Figure 1. Artifacts Recovered from the Occupation Midden at CA-SON-320.
A. Leaf-shaped point. B. Drill. C-D. Corner-notched points. E. Strigil?
F. Haliotis pendant blank. G. Olivella bead. H. Steatite pendant. No scale.


Objects of Metal
Brass suspender buckle1 Rifle butt-plate1
Brass rivets3 Sheet iron fragments2
Brass hook of hook-and-eye assembly1 Iron pot fragment1
Brass washer on iron pin1 Lead slugs, .22 cal.*4
Iron suspender buckle1 Lead slugs, ca. .45 cal.*1
Iron spikes, nails, and pins (rusted
badly)
24 Lead "split-shot" fishline
weight
1
Iron shaft attached to lead(?) gear
wheel fragments (Fig. 2e)
1 Front draft assembly from
wood-burning stove
1
Iron buttons3 Melted lead lumps3
Lead birdshot pellets12      * Probably intrusive 

Figure 2. Artifacts Recovered from the Sand Overburden at CA-SON-320.
A. Trade beads. B-D. Haliotis pendants. E. Lead(?) gear wheel on iron shaft.
F. Green, turn-mold, wine bottle. G. Porcelain sherd. H. Pipe stem. No scale.




Porcelain
Dish: White, crackled glaze, raised lozenge, line & cross-hatch design5 sherds
Dish: White, smooth glaze, raised floral design (Fig. 2g)7 sherds
Cup(?): White, heavy; raised floral design1 sherd
Cup: White, heavy, no design. Handle fragment attached4 sherds
Dish: White, plain2 sherds
Dish: Yellow-white, plain1 sherd
Dish(?): White with indeterminate grey design2 sherds
Cup(?): Grey-white with poorly applied red line around outside of rim1 sherd
Bowl: White, heavy, plain. Badly burned6 sherds
Cup: Wheel-turned ware with dark brown slip1 sherd
Cup handles3 sherds
Untypable6 sherds

Clay Pipe Stem

4.6 cm long, broken at attachment to bowl (Fig. 2h)1 frag.

Glass (identified by Michael Mannion)

Green, turn-mold wine bottle2 sherds
Black, dip-mold, applied-lip beer or ale bottle1 sherd
Black glass, fragment of a hollow, machined object. Raised design
on convex surface resembles flowing hair
1 sherd

Stone

Obsidian, unmodified8 flakes
Chert, unmodified6 flakes
1 core
Chert drill1

Bone

Bird bone: 4.3 cm long, both ends beveled and snapped. Small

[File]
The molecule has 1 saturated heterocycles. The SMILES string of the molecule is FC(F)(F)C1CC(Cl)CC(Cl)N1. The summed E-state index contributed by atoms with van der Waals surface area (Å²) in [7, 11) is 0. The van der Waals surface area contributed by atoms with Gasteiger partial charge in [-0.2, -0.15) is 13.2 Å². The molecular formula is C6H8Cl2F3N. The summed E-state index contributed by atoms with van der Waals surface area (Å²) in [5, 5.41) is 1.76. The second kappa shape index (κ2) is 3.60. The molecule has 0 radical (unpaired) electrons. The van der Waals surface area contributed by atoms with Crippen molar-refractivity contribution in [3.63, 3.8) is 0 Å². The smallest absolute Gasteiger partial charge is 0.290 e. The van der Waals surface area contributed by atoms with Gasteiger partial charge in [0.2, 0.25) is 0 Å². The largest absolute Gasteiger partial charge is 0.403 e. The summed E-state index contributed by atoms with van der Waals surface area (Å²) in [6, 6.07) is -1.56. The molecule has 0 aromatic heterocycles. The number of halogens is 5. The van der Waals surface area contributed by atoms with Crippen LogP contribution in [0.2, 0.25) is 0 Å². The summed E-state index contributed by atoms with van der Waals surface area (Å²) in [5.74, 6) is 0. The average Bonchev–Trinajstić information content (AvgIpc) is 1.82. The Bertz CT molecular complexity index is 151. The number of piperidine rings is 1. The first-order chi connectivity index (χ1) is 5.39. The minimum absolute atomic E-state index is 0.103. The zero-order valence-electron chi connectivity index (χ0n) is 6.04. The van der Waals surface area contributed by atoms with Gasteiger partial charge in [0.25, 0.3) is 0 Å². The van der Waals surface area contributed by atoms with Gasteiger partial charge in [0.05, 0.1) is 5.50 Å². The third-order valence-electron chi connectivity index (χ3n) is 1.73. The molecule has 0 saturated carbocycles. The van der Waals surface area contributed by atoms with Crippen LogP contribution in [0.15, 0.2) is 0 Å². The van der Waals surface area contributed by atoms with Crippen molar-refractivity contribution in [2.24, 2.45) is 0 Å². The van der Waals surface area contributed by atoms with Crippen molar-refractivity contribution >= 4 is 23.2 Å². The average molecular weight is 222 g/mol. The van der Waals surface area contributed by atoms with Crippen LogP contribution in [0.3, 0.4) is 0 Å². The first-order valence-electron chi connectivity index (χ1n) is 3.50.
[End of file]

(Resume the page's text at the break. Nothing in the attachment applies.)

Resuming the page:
incision 2 mm from one end. Bead blank?
1
(Marine?) mammal long bone fragment1

Carbonized Seeds

Acorns: Evidently Tanbark Oak (Lithocarpus densiflora) or Valley
Oak (Quercus lobata)
31
Grass seeds resembling wheat100 ( ± )

Leather

Carbonized fragments of shoes, uppers and soles, in
disintegrating condition
15 ( ± )

DATING

The following notation appeared in the Diggers Digest, Vol. 1, No. 2, April 1, 1962:

Dating Our Trade Beads

A selection of the trade beads from the Bodega Bay Site (Son-299)* and the Cache Creek site (as yet unidentified)** were submitted to Mr. Arthur Woodward for analysis.

Mr. Woodward is now Curator of Collections for the Arizona Historical Society in Tucson. He is also probably the foremost authority on aboriginal trade material in this country.

He stated that our beads are typical of the material found in the upper San Joaquin Valley and have a temporal range from 1830 to 1870 or 1880. The beads were sold by the hundreds of pounds by the merchants of San Francisco, for eventual sale to the Indians for gold.



* Mistaken identification from local sources
** CA-COL-11. Screening a vandal's backdirt had yielded thousands of beads and other artifacts. Site has been more recently excavated and NCAS collection analyzed by Mrs. Patti Johnson , U.C. Davis
The turn-mold wine bottle fragments recovered from CA-SON-320 were identified by Michael Mannion as ranging in time from about 1875 to 1920, while the dip-mold beer or ale bottles range from about 1855 to 1880.

The dates proposed for beads and bottles seem to coincide fairly well, and would seem to place the advent of the artifacts in the overburden at CA-SON-320 sometime in the period 1875-1890.

CONCLUSIONS

Represented at CA-SON-320 are two quite distinct sites: one occupational, one perhaps something else. The relationship between the two, if one exists, is hazy.